The demand for medication that improves and/or extends life for people suffering from illnesses and injuries may be higher than ever. Drug manufacturers respond to this demand as efficiently as possible. As such, most new and existing drugs are reasonably free from dangerous defects. However, some medicines slip through the cracks and may cause injury to patients.

One of the biggest problems associated with defective drugs is the lack of widespread awareness. Sometimes news about potentially dangerous drugs is not made public on a large scale, despite having attracted the attention of the U.S. Food and Drug Administration (FDA). We want you to know that you can search for the latest news about defective drugs on your own by using the tools on the FDA’s website.

This can alert you to any potential problem with the medications you take and it may explain any unusual symptoms you have recently experienced. If you or a loved one is suffering and you don’t know why, dangerous medications may turn out to be the cause. In turn, this knowledge helps you make an informed decision about the need to consider a legal remedy for your suffering.

The FDA is not the only resource that can offer you authoritative news about drug safety. Injury lawyers are also prepared to field any inquiries or concerns you may have about defective drugs. The good news is that you have the right to hold manufacturers responsible for your injuries in a legal setting. Find out how by visiting our website.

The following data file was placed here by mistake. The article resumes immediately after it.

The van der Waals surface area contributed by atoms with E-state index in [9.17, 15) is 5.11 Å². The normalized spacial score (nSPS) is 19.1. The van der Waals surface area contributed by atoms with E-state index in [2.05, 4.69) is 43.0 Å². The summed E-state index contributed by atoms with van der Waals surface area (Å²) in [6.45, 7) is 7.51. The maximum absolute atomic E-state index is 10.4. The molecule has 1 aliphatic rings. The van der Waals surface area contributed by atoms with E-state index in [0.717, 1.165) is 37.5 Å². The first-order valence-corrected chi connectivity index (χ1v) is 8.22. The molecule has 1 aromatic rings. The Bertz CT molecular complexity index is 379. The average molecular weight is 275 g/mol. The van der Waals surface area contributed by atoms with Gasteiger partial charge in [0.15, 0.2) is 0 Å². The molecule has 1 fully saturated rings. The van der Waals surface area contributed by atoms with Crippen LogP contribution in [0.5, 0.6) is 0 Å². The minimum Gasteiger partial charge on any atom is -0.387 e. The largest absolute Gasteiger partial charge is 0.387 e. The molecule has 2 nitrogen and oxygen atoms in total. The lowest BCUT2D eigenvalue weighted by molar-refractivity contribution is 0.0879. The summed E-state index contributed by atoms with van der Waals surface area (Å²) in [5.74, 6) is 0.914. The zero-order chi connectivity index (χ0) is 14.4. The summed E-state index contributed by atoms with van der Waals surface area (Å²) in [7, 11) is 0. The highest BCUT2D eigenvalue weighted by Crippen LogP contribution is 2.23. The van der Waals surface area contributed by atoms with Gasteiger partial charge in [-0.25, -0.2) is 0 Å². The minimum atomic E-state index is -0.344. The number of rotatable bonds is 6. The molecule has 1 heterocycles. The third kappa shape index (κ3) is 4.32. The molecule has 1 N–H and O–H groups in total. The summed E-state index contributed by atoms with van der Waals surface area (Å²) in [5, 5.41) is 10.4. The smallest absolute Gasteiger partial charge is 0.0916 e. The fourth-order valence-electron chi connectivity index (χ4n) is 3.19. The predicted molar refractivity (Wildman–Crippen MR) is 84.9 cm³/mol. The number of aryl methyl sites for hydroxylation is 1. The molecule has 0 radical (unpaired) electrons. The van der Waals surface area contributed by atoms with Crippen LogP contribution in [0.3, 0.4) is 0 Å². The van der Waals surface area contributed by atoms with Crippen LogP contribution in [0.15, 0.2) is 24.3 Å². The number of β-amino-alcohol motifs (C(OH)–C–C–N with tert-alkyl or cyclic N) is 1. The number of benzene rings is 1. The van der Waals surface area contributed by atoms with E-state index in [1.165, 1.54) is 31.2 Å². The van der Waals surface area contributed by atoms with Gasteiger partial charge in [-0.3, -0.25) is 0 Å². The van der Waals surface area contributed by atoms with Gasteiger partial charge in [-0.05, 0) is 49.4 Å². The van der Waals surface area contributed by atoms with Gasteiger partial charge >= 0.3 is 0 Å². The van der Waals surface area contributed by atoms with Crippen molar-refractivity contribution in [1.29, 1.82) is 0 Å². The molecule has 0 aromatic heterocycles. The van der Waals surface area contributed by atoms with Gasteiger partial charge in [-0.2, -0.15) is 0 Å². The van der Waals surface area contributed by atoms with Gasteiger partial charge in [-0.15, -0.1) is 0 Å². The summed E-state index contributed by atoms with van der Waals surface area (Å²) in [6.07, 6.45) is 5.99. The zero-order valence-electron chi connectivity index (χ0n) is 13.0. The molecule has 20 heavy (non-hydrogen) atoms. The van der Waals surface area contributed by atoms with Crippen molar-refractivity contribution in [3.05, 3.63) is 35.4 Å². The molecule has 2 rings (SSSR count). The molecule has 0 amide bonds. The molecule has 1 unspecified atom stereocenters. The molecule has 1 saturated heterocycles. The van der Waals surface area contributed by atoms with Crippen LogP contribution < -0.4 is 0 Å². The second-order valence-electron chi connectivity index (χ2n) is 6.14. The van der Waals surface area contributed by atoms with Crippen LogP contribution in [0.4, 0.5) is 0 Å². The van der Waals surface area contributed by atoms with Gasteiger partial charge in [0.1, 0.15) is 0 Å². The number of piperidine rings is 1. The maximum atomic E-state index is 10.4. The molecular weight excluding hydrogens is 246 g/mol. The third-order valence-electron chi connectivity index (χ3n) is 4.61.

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Secondary asbestos exposure could be the cause of your illness

Many Tennessee residents who are sick with mesothelioma or asbestosis might not know how they became ill. Secondary exposure to asbestos fibers can cause people to become ill even though they might never have worked around this material. This is especially so in older citizens who suffered secondary exposure before the dangers of asbestos became well known.

Secondary exposure to asbestos can occur in several ways. For example, those who worked in or near shipyards, yet did not handle asbestos could suffer exposure indirectly. This exposure occurred because asbestos was used widely in the construction of marine vessels.

Another way secondary exposure occurred in the past and still might occur is through people who work with it. For example, asbestos workers often carried the substance home with them, where it spread to spouses and children. Family members who handled the worker’s soiled clothing probably encountered a large volume of asbestos fibers and dust. Children may have picked up asbestos particles from a parent’s hair, skin or clothing. All of these indirect encounters with the material can lead to severe illness.